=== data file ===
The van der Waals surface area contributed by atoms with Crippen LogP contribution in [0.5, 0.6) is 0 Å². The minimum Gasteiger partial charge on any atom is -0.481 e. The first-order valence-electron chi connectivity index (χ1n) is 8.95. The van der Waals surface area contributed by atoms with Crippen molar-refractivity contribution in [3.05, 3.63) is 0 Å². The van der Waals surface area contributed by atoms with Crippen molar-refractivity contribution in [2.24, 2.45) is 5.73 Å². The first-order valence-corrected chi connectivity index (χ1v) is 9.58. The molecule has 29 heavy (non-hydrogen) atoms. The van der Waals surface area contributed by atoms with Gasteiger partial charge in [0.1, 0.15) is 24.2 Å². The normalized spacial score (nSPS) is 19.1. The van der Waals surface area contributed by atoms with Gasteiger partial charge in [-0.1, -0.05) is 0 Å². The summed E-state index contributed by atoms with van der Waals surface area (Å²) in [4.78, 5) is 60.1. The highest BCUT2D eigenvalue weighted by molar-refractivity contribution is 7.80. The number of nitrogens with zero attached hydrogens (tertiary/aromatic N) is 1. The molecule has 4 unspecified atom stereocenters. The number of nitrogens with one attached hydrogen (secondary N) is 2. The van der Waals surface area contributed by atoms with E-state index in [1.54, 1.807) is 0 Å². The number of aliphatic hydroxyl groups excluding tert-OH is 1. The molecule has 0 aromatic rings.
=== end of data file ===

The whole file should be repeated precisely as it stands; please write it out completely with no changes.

The van der Waals surface area contributed by atoms with Crippen LogP contribution in [0.5, 0.6) is 0 Å². The minimum Gasteiger partial charge on any atom is -0.481 e. The first-order valence-electron chi connectivity index (χ1n) is 8.95. The van der Waals surface area contributed by atoms with Crippen molar-refractivity contribution in [3.05, 3.63) is 0 Å². The van der Waals surface area contributed by atoms with Crippen molar-refractivity contribution in [2.24, 2.45) is 5.73 Å². The first-order valence-corrected chi connectivity index (χ1v) is 9.58. The molecule has 29 heavy (non-hydrogen) atoms. The van der Waals surface area contributed by atoms with Gasteiger partial charge in [0.1, 0.15) is 24.2 Å². The normalized spacial score (nSPS) is 19.1. The van der Waals surface area contributed by atoms with Gasteiger partial charge in [-0.1, -0.05) is 0 Å². The summed E-state index contributed by atoms with van der Waals surface area (Å²) in [4.78, 5) is 60.1. The highest BCUT2D eigenvalue weighted by molar-refractivity contribution is 7.80. The number of nitrogens with zero attached hydrogens (tertiary/aromatic N) is 1. The molecule has 4 unspecified atom stereocenters. The number of nitrogens with one attached hydrogen (secondary N) is 2. The van der Waals surface area contributed by atoms with E-state index in [1.54, 1.807) is 0 Å². The number of aliphatic hydroxyl groups excluding tert-OH is 1. The molecule has 0 aromatic rings.